The Nursery

Cally Gardens is a working nursery, specialising in unusual perennials.

In the early days many plants were obtained from specialist nurseries, here or abroad, or by exchange with other collectors.

Now most of the new plants are grown from seed from Botanic gardens worldwide and plant hunting expeditions, including our own.

Visitors to the nursery can wander amongst established plantings of several thousand varieties, and choose from a selection of several hundred in the sales area.

Plant List

The Plant List for Cally Gardens is available as a pdf here.

2017 Mail Order Plant Catalogue

Sorry - mail order is not available at the moment but there is a large stock of plants for sale to visitors

If you require any further information, please This email address is being protected from spambots. You need JavaScript enabled to view it. us.

Plant Breeders Rights

Cally Gardens does not knowingly offer plants subject to Plant Breeder’s Rights and we will not apply for them on anything we introduce. This means that you are free to propagate for sale anything in our list without fear of prosecution, whether you are producing a few plants to sell locally or thousands to wholesale.

The reasons are:

(1) I believe that Nature should not be owned. Natural genetic material should be freely available to anybody with the energy and ingenuity to make use of it, as has always been the case, not the preserve of whoever manages to appropriate it first.

(2) The gardening public are being charged royalties for plant breeding that, in most cases, has never taken place. Most of these plants came up by chance or were collected in other countries; proof that breeding work has taken place is not required to get PBR’s.

(3) There are no enforced rules on labelling and many PBR plants are not labelled as such, even by wholesalers. PBR plants that are labelled often say, “Propagation Illegal”, which is untrue – it is propagation for sale that is prohibited.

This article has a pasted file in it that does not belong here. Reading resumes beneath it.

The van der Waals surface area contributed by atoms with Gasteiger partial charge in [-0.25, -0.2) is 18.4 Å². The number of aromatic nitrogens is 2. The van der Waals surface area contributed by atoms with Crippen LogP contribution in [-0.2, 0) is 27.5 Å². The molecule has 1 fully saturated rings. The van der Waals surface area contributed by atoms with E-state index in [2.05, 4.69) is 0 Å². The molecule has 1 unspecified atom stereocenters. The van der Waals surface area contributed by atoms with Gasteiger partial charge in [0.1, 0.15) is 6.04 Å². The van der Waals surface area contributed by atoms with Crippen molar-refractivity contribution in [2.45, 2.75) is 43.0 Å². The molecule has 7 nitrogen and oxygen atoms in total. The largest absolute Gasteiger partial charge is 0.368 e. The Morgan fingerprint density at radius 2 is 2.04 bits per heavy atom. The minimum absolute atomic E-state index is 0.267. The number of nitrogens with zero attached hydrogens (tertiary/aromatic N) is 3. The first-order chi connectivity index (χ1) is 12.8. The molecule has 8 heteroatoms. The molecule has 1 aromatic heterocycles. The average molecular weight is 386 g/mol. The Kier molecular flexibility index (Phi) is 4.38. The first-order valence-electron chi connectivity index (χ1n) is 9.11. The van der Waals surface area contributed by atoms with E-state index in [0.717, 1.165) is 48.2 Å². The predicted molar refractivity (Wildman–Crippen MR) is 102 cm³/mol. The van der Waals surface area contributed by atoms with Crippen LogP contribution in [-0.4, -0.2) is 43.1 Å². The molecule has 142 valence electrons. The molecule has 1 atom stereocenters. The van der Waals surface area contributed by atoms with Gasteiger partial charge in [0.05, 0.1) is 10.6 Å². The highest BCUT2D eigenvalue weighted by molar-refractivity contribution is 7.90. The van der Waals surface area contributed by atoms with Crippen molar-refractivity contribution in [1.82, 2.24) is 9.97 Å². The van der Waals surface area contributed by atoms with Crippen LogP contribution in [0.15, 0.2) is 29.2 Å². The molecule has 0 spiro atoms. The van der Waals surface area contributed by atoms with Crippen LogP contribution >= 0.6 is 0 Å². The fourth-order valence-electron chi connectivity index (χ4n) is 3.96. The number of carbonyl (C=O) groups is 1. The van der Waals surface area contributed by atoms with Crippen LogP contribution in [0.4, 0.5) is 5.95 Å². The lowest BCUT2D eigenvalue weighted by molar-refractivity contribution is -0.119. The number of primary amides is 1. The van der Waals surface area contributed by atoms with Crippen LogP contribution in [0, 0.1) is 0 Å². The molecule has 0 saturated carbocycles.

(4) Worthy old garden varieties are likely to be dropped by PBR-orientated growers in favour of similar or even inferior ‘new’ones which attract a royalty.

(5) Some nurseries simply rename PBR plants to avoid the royalties; others rename old varieties to get PBR’s.

(6) Both of the PBR systems currently in force here (UK and EEC) are riddled with inconsistencies and dubious practice. We have experienced attempts to charge us royalties on plants that turned out to be non PBR.

(7) PBR’s are part of a global trend towards the patenting of the natural world which is interfering with, at one end of the spectrum, scientists who need to collect and freely exchange natural material for research, and, at the other end, subsistence farmers who can not now grow food varieties which they developed themselves over generations by selection, because these varieties have been appropriated and patented by western companies – and the farmers can not afford the royalties.

PBR’s are driven by the business community’s appetite for appropriating valuable natural assets, and governments that charge £1,000’s to maintain PBR’s for a few years on one variety, whilst failing to regulate the system for the protection of the public who end up paying for it all. There is no public debate and a shortage of information to base it on. A letter to your favourite gardening magazine, your MP, MEP or either of the following might help to get a discussion going:

Plant Variety Rights Office, White House Lane, Huntingdon Rd., Cambridge, CB3 OLF.
Community Plant Variety Office, PO Box 2141, 3 Boulevard Marechal Foch, F-49021 Angers, Cedex 02, France.

Michael Wickenden